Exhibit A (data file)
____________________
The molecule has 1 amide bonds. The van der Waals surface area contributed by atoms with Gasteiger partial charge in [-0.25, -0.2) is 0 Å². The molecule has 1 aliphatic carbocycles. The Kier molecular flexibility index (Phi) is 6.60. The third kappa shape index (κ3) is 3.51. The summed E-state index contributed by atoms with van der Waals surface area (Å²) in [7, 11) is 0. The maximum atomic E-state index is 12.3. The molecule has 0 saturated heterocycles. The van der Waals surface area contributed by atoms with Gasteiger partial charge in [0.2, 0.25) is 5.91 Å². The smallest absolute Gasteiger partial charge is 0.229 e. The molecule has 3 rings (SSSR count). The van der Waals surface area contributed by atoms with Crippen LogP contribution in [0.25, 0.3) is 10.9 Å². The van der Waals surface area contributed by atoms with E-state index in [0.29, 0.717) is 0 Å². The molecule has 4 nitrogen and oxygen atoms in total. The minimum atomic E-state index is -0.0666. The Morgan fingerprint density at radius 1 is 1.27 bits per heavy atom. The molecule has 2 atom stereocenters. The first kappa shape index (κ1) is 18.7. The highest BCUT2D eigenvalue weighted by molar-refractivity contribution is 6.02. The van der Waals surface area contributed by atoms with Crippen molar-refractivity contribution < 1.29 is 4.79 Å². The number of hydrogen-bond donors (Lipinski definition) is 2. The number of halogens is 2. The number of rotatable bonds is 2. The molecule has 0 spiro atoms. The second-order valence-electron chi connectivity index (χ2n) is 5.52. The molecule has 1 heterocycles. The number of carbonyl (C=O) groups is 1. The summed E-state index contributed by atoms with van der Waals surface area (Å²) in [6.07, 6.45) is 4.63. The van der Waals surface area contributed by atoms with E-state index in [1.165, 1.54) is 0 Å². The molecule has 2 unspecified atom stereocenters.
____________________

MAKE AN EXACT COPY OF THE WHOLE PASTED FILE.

The molecule has 1 amide bonds. The van der Waals surface area contributed by atoms with Gasteiger partial charge in [-0.25, -0.2) is 0 Å². The molecule has 1 aliphatic carbocycles. The Kier molecular flexibility index (Phi) is 6.60. The third kappa shape index (κ3) is 3.51. The summed E-state index contributed by atoms with van der Waals surface area (Å²) in [7, 11) is 0. The maximum atomic E-state index is 12.3. The molecule has 0 saturated heterocycles. The van der Waals surface area contributed by atoms with Gasteiger partial charge in [0.2, 0.25) is 5.91 Å². The smallest absolute Gasteiger partial charge is 0.229 e. The molecule has 3 rings (SSSR count). The van der Waals surface area contributed by atoms with Crippen LogP contribution in [0.25, 0.3) is 10.9 Å². The van der Waals surface area contributed by atoms with E-state index in [0.29, 0.717) is 0 Å². The molecule has 4 nitrogen and oxygen atoms in total. The minimum atomic E-state index is -0.0666. The Morgan fingerprint density at radius 1 is 1.27 bits per heavy atom. The molecule has 2 atom stereocenters. The first kappa shape index (κ1) is 18.7. The highest BCUT2D eigenvalue weighted by molar-refractivity contribution is 6.02. The van der Waals surface area contributed by atoms with Crippen molar-refractivity contribution < 1.29 is 4.79 Å². The number of hydrogen-bond donors (Lipinski definition) is 2. The number of halogens is 2. The number of rotatable bonds is 2. The molecule has 0 spiro atoms. The second-order valence-electron chi connectivity index (χ2n) is 5.52. The molecule has 1 heterocycles. The number of carbonyl (C=O) groups is 1. The summed E-state index contributed by atoms with van der Waals surface area (Å²) in [6.07, 6.45) is 4.63. The van der Waals surface area contributed by atoms with E-state index in [1.165, 1.54) is 0 Å². The molecule has 2 unspecified atom stereocenters.